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Deficits Must Be Curbed or It's Disaster For Economy: Study

A bipartisan group of former lawmakers and budget officials called on Congress and President Barack Obama Monday to commit to reining in trillion-dollar plus budget deficits to avoid dragging down the economy.

US Capitol Building with cash
US Capitol Building with cash

Policymakers must take steps next year to enact policies to stabilize the debt at 60 percent of the size of the economy to avoid higher interest rates or crisis in global markets with disastrous implications for the U.S. economy, according to a report by the Peterson-Pew Commission on Budget Reform, a bipartisan group of deficit hawks.

The bipartisan group includes former lawmakers and directors of both the Congressional Budget Office and the White House budget office.

"A hard landing — where higher deficits and debt cause investors to lose confidence in the U.S. economy and rising interest rates choke off the economic growth — is a real possibility," said the group's report.

Economist Douglas Holtz-Eakin, a former director of the Congressional Budget Office and adviser to 2008 GOP nominee Sen. John McCain of Arizona, warned that global markets could eventually lose confidence in the U.S. government's capacity to bear its rapidly growing debt. Such a sharp reaction could lead to a decline in the value of the dollar, higher interest rates and a resulting recession.

But even members of the commission expressed little confidence that Congress and the Obama administration could summon the political courage to approve tax hikes and spending cuts next year to ease the chances of a debt-related crisis. Republican lawmakers are fervently against tax increases while Democrats have demonstrated little desire to curb benefit programs.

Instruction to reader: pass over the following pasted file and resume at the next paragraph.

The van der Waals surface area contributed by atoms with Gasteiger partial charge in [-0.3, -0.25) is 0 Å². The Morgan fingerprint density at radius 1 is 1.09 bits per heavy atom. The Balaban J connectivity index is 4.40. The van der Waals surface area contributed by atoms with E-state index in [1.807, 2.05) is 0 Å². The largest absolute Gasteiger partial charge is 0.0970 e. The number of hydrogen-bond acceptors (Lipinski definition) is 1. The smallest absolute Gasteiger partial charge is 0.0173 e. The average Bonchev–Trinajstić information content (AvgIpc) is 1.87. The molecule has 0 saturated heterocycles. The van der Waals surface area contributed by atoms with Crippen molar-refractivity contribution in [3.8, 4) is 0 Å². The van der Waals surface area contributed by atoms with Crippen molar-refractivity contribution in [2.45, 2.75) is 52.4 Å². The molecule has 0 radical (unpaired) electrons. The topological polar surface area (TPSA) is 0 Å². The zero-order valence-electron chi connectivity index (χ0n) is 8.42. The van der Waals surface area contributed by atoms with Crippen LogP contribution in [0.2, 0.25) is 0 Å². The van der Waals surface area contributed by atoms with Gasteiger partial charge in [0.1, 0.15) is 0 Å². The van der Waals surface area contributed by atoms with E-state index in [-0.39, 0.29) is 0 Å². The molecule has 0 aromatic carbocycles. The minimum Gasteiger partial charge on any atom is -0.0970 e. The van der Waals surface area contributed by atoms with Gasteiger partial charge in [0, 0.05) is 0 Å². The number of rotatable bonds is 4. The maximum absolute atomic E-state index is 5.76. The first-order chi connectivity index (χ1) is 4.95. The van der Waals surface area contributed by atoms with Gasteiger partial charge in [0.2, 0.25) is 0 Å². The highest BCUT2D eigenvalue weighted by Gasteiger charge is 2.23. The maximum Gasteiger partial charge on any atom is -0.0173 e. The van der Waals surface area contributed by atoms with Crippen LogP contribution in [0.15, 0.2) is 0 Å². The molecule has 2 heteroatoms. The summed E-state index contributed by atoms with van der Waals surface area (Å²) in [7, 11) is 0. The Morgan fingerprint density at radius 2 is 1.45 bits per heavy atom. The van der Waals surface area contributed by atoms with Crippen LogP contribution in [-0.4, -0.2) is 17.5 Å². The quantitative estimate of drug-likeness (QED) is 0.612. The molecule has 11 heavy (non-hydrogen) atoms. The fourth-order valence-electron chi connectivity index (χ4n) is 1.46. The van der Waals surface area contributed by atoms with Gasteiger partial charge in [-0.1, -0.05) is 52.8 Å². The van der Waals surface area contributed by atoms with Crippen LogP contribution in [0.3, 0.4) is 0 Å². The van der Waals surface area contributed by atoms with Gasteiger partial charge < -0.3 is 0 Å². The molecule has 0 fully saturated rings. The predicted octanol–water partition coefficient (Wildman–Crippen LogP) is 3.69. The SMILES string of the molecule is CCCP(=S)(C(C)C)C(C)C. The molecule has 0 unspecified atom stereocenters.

Instead, it may take a crisis to jolt Congress into action.

"The most likely action-forcing event would be a substantial spike in domestic interest rates," said retired Rep. Bill Gradison, R-Ohio.

The Pew-Peterson group doesn't recommend specific tax cuts or spending cuts to accomplish the goal of stabilizing the debt, which is presently about 60 percent of gross domestic product. Given the frail economic recovery, the panel says new debt-reducing policies shouldn't take effect until 2012.

But in producing an illustrative way to achieve its goal — relying over the next decade on almost $2 trillion in tax increases and cuts to Social Security benefits, farm subsidies and Medicare — the panel shows just how challenging the task would be.

While deficit hawks have long warned that policymakers need to curb deficits and debt, the new wrinkle is that the U.S. budget deficit picture has worsened so much — largely because tax revenues have fallen off so sharply — that the government is likely to reach a crisis point much sooner than under past forecasts.

"What was once a three-decade problem is now a one-decade problem," Holtz-Eakin said.

Several panel members said that the health care reform bill before Congress will only make it more difficult to address deficits and debt, in large part because tax increases and Medicare spending cuts in the bill will make it harder to use tax increases and Medicare spending cuts for deficit reduction.